NATURAL GAS supplies more than 20 percent of the world’s total energy requirements. What is the source of natural gas? How clean is it? And how much is left?
Many scientists believe that aeons ago natural gas was formed from the decay of plant and animal remains, including plankton. According to this theory, over long periods of time, microbes, together with pressure from the accumulating sediment above and heat from deep in the earth below, converted the organic debris into fossil fuels
Searching for Natural Gas
Remote sensing satellites, global positioning systems, reflection seismology, and computers have taken some of the guesswork out of gas exploration. Reflection seismology is based on the principle that sound reflects from layers of rock within the earth, thus giving scientists an acoustic picture of what lies below. The sound sources are man-made, usually involving small explosives or vibrators fitted to special trucks. The resulting shock waves travel into the earth’s crust and are reflected back to waiting instruments, which help scientists generate three-dimensional computer models of rock formations. These models, in turn, may indicate potential gas deposits.
In offshore exploration, sound waves are made by special guns that shoot compressed air, steam, or water into the sea. The resulting pressure waves penetrate the seabed and reflect back to hydrophones attached to a long cable towed behind the survey ship. Here, too, researchers use the signals to form computer models for analysis.
To justify the cost of extraction, a field must have sufficient gas. Hence, geologists have to ascertain both the pressure and the volume of a reservoir. The pressure can be measured quite accurately with gauges. The precise volume, however, is harder to determine. One method involves reading the initial pressure, releasing a measured amount of gas, and then taking another pressure reading. A small drop in pressure indicates a large reservoir; a large drop, a small reservoir.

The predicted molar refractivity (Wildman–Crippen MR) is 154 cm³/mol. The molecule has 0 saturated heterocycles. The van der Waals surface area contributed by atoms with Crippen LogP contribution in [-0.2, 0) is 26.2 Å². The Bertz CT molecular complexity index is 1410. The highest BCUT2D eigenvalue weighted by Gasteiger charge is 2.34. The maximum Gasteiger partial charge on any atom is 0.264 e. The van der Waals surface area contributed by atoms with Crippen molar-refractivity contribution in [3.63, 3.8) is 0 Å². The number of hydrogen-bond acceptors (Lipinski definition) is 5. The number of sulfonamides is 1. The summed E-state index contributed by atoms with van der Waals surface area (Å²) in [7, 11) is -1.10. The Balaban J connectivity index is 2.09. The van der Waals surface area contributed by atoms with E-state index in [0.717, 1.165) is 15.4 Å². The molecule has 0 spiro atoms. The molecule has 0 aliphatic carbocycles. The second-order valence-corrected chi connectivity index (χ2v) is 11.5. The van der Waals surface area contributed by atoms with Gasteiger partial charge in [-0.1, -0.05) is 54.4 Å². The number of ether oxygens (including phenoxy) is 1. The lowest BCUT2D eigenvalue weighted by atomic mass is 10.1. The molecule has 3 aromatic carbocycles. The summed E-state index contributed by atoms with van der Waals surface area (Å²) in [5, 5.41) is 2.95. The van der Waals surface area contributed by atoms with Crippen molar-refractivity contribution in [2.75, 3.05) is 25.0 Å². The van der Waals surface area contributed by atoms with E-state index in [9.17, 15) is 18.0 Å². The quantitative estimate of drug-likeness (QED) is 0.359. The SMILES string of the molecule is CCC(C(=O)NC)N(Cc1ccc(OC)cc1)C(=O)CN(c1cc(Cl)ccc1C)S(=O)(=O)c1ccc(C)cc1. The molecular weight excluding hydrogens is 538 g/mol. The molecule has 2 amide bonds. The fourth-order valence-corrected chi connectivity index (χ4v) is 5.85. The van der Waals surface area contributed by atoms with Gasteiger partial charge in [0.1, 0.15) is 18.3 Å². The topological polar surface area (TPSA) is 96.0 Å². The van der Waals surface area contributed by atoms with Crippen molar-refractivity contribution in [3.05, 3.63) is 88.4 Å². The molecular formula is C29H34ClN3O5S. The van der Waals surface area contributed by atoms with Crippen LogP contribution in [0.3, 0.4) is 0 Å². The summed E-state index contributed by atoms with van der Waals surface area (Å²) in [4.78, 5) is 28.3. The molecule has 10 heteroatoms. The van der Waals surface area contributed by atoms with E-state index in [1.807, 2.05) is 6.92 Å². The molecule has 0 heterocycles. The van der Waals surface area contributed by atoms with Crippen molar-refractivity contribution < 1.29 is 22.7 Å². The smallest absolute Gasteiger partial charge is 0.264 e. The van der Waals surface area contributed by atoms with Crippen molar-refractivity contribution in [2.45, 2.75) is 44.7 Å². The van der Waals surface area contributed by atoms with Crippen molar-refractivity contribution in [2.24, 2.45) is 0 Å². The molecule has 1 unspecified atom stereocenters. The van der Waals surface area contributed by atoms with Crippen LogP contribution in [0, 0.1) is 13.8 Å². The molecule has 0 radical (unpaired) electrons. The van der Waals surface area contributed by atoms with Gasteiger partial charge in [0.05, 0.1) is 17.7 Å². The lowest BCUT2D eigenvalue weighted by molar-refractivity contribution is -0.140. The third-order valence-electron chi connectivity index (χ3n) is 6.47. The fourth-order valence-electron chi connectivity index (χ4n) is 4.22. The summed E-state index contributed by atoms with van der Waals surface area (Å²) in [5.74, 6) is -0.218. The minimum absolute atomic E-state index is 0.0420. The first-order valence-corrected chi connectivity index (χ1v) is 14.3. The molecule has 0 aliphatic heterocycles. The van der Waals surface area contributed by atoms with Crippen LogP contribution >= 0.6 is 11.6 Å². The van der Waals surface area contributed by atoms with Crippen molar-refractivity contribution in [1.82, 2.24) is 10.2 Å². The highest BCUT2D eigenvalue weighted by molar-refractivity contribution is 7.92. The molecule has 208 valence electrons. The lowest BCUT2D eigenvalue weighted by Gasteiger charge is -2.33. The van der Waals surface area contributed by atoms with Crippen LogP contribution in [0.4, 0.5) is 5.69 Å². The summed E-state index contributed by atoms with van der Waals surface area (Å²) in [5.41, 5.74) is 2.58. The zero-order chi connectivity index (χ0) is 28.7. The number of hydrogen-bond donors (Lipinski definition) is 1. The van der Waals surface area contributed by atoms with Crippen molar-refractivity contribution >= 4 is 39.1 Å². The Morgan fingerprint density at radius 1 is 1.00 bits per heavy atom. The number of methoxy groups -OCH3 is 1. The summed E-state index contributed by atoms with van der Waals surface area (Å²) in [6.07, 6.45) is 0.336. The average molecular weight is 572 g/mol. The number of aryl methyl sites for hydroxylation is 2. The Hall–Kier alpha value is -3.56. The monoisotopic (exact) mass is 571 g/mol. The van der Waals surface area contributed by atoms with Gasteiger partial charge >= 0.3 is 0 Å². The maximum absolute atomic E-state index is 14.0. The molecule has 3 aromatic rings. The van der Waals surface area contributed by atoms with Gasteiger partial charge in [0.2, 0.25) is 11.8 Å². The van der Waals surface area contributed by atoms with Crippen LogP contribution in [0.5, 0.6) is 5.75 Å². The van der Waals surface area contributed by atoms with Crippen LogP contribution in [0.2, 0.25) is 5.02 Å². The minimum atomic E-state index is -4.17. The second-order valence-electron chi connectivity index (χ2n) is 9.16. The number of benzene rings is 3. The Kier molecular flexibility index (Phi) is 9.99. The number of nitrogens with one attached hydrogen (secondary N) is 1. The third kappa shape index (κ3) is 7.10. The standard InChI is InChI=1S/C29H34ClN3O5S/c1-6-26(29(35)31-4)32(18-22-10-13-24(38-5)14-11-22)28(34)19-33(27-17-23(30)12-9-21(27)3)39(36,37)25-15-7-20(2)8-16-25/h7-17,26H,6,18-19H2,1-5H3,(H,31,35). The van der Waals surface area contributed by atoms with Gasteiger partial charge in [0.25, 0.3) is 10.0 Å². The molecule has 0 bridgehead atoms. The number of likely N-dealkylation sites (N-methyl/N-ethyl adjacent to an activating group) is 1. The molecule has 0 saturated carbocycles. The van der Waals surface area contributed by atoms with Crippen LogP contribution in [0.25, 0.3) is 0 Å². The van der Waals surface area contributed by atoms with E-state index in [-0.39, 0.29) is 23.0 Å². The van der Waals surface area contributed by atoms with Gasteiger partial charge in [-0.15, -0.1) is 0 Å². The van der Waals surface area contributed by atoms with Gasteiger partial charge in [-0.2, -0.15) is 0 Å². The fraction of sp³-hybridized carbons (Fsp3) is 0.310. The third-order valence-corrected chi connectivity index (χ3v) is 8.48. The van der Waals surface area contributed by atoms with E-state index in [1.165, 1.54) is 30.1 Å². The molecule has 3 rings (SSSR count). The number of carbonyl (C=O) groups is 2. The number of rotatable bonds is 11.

Making the Gas Ready for Use
After being extracted, natural gas is piped to refineries for the removal of unwanted chemicals, such as carbon dioxide, hydrogen sulfide, and sulfur dioxide, as well as water vapor, which can corrode pipelines. Natural gas is then distilled at very low temperatures to remove incombustible nitrogen and to recover valuable helium, butane, ethane, and propane. The final product is essentially pure methane, which is colorless, odorless, and highly combustible. Because the methane is a natural product, it is also called natural gas.
To make natural gas safe for domestic use, manufacturers add tiny amounts of pungent sulfur-containing compounds so that leaks can be readily detected and safely stopped before an explosion occurs. Nevertheless, natural gas is a much cleaner fuel than other fossil fuels, such as coal and oil.
To facilitate transport, some natural gas is chilled to very low temperatures and converted into liquefied natural gas. Butane and propane often end up as liquefied petroleum gas (LPG), which is well-known to those who like to cook on gas barbecues with bottled gas. LPG is also commonly used as fuel for buses, tractors, trucks, and other vehicles. On the chemical front, butane and propane have found their way into plastics, solvents, synthetic fibers, and other organic products.
A Finite Energy Supply
As with all fossil fuels, natural gas is a finite resource. According to estimates, about 45 percent of the world’s recoverable gas remains to be found. If that figure is correct, at the present rate of usage, the supply may last about 60 years. But in many lands, energy consumption is increasing, so present predictions may be highly inaccurate.
To be sure, the almost frenetic rate of industrialization in some lands could lead one to think that earth’s resources are infinite. Granted, there is also nuclear power as well as renewable energy sources, such as solar and wind power.